It may have taken a while for GospoCentric to break the group in, but they hit in a big way. "We knew something was happening when WGCI [radio] in Chicago told us they were getting more requests for Kirk Franklin than for Mary J. Blige," says Mack-Lataillade. "An album that we estimated would sell 30,000 units ended up platinum."

Their second album, Whatcha Lookin '4, released in 1995, went platinum in less than a year. Its success paved the way for Claude Lataillade to start B-Rite Music, a second, more youth-driven label. "Our reason for starting the second label was to have a vehicle for more cutting-edge gospel," he explains. "To do that we needed to have a strategic partner for reaching urban youth. Interscope became that [partner]."

It was through B-Rite that Franklin realized his more radical music offerings and produced the 1997 platinum-selling album God's Property From Kirk Franklin's Nu Nation. It held the No. 1 spot on both Billboard's gospel and R&B charts, and entered the pop chart at No. 3. Its debut single, "Stomp," a celebratory rap, became a staple on R&B and pop radio stations, while the video went into rotation--a major marketing coup--on BET and MTV.

GETTING IN ON MANAGEMENT

Starting a record label is costly. The success of the Lataillades' labels is not typical of most gospel independents. More often, these labels have rosters with three to seven artists who've sold less than a million records altogether.

Some entrepreneurs have achieved success by launching businesses attached to gospel music. Shiba Freeman Haley worked as a concert and events production manager for 10 years before partnering with Louis Bond, a friend who was launching a record production and artist management company in 1990. It was through this partnership that she began working with Yolanda Adams, who signed a management contract with Bond's company right after the 1991 release of her second album, Through the Storm (Verity Records, formerly Tribute/Diadem). Haley and Adams worked closely over the next year, and when the artist's contract with Bond's company expired, she recruited Haley to manage her.

As manager, Haley negotiates Adams' performance and recording contracts, pursues promotional and income opportunities and aligns Adams with organizations or causes that reinforce her ministry. While Haley was no novice to the music industry, management required a very different set of skills than the ones she'd honed before.

"There are managers who are also lawyers, but that's not my background, so I had to make sure Yolanda had the right legal representation," says Haley. "I also had to commit to representing just one artist, because there was still a lot I had to learn about management and building relationships with record labels."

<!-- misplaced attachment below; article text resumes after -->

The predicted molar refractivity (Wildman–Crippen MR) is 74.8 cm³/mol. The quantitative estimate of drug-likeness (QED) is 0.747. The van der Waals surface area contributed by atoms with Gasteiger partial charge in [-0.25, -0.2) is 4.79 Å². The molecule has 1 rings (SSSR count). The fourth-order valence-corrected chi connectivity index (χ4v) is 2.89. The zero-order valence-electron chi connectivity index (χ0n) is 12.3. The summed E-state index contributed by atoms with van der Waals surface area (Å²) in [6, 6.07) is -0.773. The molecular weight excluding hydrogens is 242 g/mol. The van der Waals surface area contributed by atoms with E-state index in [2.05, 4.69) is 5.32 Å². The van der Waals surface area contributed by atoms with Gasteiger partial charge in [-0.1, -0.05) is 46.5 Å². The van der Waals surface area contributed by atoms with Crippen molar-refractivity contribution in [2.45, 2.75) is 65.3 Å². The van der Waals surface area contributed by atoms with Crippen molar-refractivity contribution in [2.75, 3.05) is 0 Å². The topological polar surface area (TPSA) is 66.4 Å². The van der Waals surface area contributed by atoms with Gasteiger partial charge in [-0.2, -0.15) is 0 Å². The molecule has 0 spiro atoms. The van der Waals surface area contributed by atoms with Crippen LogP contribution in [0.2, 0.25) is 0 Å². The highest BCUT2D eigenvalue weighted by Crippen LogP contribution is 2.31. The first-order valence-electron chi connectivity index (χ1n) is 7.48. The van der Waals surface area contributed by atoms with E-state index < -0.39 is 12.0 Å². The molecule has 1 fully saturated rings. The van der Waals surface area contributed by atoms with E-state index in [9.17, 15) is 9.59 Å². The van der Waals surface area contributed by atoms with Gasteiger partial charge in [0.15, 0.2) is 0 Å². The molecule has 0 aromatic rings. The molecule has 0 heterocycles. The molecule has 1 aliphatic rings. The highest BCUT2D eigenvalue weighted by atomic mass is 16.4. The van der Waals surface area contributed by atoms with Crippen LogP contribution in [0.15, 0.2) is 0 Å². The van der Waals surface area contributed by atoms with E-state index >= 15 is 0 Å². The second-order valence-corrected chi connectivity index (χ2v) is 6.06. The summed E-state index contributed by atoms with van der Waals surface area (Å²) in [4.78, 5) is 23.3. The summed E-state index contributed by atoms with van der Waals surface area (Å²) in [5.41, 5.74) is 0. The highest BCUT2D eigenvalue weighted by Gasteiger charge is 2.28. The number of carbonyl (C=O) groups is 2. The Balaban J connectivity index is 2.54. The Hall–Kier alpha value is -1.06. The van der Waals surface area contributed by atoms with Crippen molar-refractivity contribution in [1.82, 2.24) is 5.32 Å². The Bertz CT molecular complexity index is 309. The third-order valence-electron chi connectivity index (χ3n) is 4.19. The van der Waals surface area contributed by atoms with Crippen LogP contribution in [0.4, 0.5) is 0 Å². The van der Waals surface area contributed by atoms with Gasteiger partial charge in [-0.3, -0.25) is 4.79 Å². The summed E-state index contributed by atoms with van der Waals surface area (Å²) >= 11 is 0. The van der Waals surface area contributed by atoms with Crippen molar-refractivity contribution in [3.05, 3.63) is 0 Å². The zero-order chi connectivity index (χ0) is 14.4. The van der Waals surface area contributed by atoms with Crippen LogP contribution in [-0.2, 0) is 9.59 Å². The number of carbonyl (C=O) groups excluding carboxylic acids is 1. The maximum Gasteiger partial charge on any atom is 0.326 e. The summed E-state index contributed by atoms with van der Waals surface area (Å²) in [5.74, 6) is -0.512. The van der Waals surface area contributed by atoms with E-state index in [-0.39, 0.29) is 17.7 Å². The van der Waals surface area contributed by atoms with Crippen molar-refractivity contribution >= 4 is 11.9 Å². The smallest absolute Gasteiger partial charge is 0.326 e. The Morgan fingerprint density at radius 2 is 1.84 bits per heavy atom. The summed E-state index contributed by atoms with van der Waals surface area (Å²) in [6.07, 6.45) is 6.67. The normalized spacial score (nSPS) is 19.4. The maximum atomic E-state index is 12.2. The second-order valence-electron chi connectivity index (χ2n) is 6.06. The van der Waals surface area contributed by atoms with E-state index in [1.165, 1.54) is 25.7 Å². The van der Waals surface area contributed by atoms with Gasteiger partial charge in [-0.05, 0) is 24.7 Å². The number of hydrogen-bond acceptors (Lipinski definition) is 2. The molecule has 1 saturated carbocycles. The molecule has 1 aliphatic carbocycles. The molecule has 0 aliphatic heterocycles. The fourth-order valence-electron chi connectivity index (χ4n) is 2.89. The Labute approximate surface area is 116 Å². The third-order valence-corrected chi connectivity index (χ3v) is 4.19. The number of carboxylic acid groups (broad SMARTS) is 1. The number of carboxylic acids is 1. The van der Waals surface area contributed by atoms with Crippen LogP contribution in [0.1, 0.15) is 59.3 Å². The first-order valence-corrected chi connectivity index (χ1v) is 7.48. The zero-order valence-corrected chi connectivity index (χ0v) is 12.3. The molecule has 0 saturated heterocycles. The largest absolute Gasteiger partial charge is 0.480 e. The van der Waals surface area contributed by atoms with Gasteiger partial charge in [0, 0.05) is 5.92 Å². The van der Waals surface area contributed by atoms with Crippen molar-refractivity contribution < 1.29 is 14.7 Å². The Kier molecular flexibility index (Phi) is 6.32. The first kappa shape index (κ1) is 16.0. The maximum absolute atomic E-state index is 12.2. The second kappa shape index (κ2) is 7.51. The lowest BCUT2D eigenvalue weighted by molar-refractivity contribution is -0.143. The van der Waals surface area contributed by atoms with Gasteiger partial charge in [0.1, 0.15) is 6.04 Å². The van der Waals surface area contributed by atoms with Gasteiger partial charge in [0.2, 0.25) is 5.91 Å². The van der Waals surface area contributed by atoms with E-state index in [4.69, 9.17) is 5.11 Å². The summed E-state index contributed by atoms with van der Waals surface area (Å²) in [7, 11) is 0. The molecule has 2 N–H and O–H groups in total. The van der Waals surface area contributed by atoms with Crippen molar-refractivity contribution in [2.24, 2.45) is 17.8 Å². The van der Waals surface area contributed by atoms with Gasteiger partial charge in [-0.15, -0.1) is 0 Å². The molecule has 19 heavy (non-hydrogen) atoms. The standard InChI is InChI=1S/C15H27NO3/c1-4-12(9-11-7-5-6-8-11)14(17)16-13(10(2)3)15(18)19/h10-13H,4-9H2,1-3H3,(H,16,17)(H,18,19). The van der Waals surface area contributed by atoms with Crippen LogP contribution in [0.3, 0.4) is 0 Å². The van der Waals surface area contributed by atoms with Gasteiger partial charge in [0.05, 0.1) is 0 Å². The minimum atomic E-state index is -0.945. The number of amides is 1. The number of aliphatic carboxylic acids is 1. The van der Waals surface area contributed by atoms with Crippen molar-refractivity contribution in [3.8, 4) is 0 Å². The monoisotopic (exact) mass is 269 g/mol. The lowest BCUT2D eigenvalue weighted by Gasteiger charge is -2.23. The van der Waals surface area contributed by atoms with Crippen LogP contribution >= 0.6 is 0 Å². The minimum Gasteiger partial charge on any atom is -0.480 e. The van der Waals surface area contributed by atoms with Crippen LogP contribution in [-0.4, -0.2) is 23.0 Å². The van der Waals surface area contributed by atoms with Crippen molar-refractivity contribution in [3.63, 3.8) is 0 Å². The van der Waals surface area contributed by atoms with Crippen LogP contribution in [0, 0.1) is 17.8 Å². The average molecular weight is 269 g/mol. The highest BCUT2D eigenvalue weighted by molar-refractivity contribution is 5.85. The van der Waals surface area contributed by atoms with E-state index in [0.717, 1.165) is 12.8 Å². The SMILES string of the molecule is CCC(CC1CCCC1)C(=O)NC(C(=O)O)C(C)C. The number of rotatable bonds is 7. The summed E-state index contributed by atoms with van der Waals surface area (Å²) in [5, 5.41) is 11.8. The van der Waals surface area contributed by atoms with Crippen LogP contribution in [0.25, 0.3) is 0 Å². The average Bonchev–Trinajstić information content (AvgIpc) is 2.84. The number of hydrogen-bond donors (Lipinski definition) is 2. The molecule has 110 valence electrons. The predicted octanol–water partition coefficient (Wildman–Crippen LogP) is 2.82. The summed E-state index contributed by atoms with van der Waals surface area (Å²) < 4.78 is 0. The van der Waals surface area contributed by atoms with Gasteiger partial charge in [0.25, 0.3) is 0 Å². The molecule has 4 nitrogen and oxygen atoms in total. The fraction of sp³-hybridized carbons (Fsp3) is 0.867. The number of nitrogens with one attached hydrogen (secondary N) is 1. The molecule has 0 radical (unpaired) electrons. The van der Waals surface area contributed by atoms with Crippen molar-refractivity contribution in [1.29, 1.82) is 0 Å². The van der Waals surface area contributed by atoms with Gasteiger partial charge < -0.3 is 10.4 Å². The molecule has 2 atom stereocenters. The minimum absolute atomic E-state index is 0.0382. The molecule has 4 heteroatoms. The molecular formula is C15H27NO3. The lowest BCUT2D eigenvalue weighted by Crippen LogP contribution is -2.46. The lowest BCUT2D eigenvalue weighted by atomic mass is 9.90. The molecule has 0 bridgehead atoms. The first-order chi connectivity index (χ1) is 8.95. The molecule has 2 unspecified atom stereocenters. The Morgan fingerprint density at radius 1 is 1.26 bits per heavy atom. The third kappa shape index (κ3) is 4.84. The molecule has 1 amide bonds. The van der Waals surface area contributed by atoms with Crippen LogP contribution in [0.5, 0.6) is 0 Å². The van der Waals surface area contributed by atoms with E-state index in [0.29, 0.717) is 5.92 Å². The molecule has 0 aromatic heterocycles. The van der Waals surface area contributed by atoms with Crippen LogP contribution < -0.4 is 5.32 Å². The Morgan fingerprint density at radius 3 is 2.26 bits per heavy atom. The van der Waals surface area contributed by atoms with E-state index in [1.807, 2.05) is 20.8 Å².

With Adams' statuesque looks, eclectic musical style and powerful song delivery, Haley felt strongly that her artist could reach beyond the traditional gospel audience. She was unable, however, to convince the label to invest in creating visual packaging or advertising that would promote Adams beyond the gospel market until there was evidence of sales in other markets.

Determined to prove her broader appeal, Haley hired an independent publicist to book Adams on such shows as the Tonight Show with Jay Leno, CNN News and BET's Teen Summit. The benefits of receiving media exposure beyond traditional gospel outlets were obvious in the sales of Adams' next album, Save the World, which sold more than 150,000 units (50,000 is considered successful).

Increased sales convinced Tribute/ Diadem to invest more into marketing and promoting Adams' next two releases, More Than a Melody and Yolanda--Live In Washington. But with Adams' contract coming to an end, Haley has secured a new record deal. "Everyone knows Yolanda has a great potential to be commercial. What she's singing about won't change, but she can hit the jazz, traditional gospel and R&B markets," adds Haley. She stresses, however, that it's important for managers of gospel artists to remember that expanding doesn't mean abandoning the core gospel market. "Gospel music listeners are a lot less forgiving [if you abandon them] than other music listeners," she says.

MARKETING THE MESSAGE

As gospel's audience has grown, so too has corporate America's desire to promote products and services to them. Through her Atlanta-based marketing company, Results Inc., Melanie H. Few works to pair gospel artists and companies in deals that support both parties' goals.

Few, who created an endorsement deal between Kirk Franklin and Church's Chicken, has also handled Revlon's sponsorship of numerous gospel events. "The deals can't be perceived as just an opportunity to make money. The brand has to be committed to supporting the [artist's] ministry," she adds.

According to Few, who launched her company in 1995 after leaving a national marketing position with R.J. Reynolds, gospel's evolving demographics are extremely attractive to advertisers trying to reach African American consumers. For example, Interep's 1996 survey found a higher percentage of homeowners, full-time employees, professionals, college graduates and those with household incomes above $50,000 among African American gospel music listeners than among the general African American population. Few promotes these stats to get corporate America listening.